What does mobile context mean for you?

New research from Forrester introduces how companies will use mobile devices to deliver better customer experiences in their own context. What does that mean for IT? Ted Schadler explains.
Written by Ted Schadler, Contributor

My colleague Julie Ask has just published an important report, "The Future Of Mobile Is User Context," introducing how companies will use the new intelligence and capabilities of smartphones to deliver better customer experiences in their own context. I quote here from her report:

"In the future, improving the convenience of mobile services will be achieved via improving the use of context in delivering mobile experiences. Consumer product strategists must anticipate what their customers want when they fire up their phones and launch an application or mobile website. Intuit’s SnapTax, for example, must leverage a customer’s home state to file the appropriate tax forms.

"To help consumer product strategists get ahead of this evolving expectation, Forrester has defined a vocabulary to help consumer product strategists discuss, plan, and execute on the opportunity to deliver services, messages, and transactions with full knowledge of the customer’s current situation. Forrester calls this the customer’s 'mobile context' and defines it as:

"The sum total of what your customer has told you and is experiencing at the moment of engagement.

"A customer’s mobile context consists of his:

  • "Situation: the current location, altitude, environmental conditions, and speed the customer is experiencing.

  • "Preferences: the history and personal decisions the customer has shared with you or with his or her social networks.

  • "Attitudes: the feelings or emotions implied by the customer’s actions and logistics."

So what does mobile context mean for content & collaboration professionals? At least four things jump immediately to mind, and I'm sure you have others:

  1. Your employee mobile apps will also need to incorporate context into the experience. When TripIt can open my itinerary and show me directions to the changed gate for my flight (something that would be possible with location context), it won't be long before I expect my email client to shovel a customer's urgent email to the top of the inbox knowing that I'm standing outside their office. And if I'm in a moving car, I may still want notifications, but in a summary form for quick scrolling.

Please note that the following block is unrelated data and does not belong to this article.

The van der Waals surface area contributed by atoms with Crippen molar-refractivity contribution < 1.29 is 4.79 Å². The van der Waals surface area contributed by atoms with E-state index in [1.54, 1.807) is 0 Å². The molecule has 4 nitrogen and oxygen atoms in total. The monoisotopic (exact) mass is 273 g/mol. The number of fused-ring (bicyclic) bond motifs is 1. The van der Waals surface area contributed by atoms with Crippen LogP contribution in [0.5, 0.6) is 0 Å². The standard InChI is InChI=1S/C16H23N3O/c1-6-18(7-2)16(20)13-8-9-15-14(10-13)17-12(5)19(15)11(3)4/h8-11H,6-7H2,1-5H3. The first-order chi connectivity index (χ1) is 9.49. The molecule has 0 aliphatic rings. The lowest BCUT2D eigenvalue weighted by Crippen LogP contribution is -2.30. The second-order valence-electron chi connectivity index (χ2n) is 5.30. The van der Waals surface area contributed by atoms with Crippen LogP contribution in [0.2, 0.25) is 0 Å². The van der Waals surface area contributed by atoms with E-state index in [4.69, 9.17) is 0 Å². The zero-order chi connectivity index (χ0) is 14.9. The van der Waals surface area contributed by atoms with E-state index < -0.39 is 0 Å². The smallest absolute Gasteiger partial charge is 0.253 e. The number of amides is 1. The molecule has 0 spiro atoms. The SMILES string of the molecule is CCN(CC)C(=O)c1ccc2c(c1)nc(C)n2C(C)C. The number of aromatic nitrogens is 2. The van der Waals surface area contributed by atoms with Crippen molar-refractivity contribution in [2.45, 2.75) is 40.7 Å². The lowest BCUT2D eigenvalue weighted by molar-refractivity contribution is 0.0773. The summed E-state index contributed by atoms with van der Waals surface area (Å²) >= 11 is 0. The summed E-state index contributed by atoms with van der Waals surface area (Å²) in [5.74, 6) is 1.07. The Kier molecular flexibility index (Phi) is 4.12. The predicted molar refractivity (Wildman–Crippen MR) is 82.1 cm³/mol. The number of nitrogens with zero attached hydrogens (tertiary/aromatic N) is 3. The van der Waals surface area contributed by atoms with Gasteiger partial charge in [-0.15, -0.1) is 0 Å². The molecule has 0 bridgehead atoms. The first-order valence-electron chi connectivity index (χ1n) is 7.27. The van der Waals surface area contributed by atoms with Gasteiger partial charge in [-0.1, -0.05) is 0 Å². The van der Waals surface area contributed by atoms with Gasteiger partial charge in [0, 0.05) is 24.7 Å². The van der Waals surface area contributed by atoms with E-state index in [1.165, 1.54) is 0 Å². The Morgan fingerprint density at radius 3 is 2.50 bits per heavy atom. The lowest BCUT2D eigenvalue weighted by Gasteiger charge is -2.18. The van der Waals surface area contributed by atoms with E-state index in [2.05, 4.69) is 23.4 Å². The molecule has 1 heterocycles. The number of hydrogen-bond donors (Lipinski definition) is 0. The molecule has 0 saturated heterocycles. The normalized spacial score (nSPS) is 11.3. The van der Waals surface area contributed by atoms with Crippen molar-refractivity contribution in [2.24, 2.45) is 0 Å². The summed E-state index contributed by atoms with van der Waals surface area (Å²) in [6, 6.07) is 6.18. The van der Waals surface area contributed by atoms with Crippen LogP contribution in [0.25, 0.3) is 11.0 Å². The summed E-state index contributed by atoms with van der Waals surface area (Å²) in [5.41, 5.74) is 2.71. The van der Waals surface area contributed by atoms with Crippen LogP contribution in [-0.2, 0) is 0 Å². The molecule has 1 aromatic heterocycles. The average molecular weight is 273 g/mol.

2. Your collaboration vendors' need to support native apps on mobile devices gets even more important. Without native apps or great JavaScript libraries on a mobile browser, the mobile context will be ignored. We're just finishing a Wave on mobile collaboration that goes into vendors' mobile collaboration support, so more on this coming soon.
  3. Your content systems will get yet another layer of complexity in the delivery layer. Add the user's situation to the other parameters (operating system, form factor, input device, etc.) you must track and address. As if Web + Mobile weren't enough, now we'll have to deal with customerss or employees' context as well.
  4. The interaction design of core applications must incorporate context as well as other device-dependent features. This one's for application developers and designers, but it's important. A new programming layer is emerging focused on the interaction APIs. Yammer, Salesforce, and WebEx have teams dedicated to this today.

What's on your mind as opportunities or challenges for taking advantage of smartphones and tablets full of sensors, data, and context?

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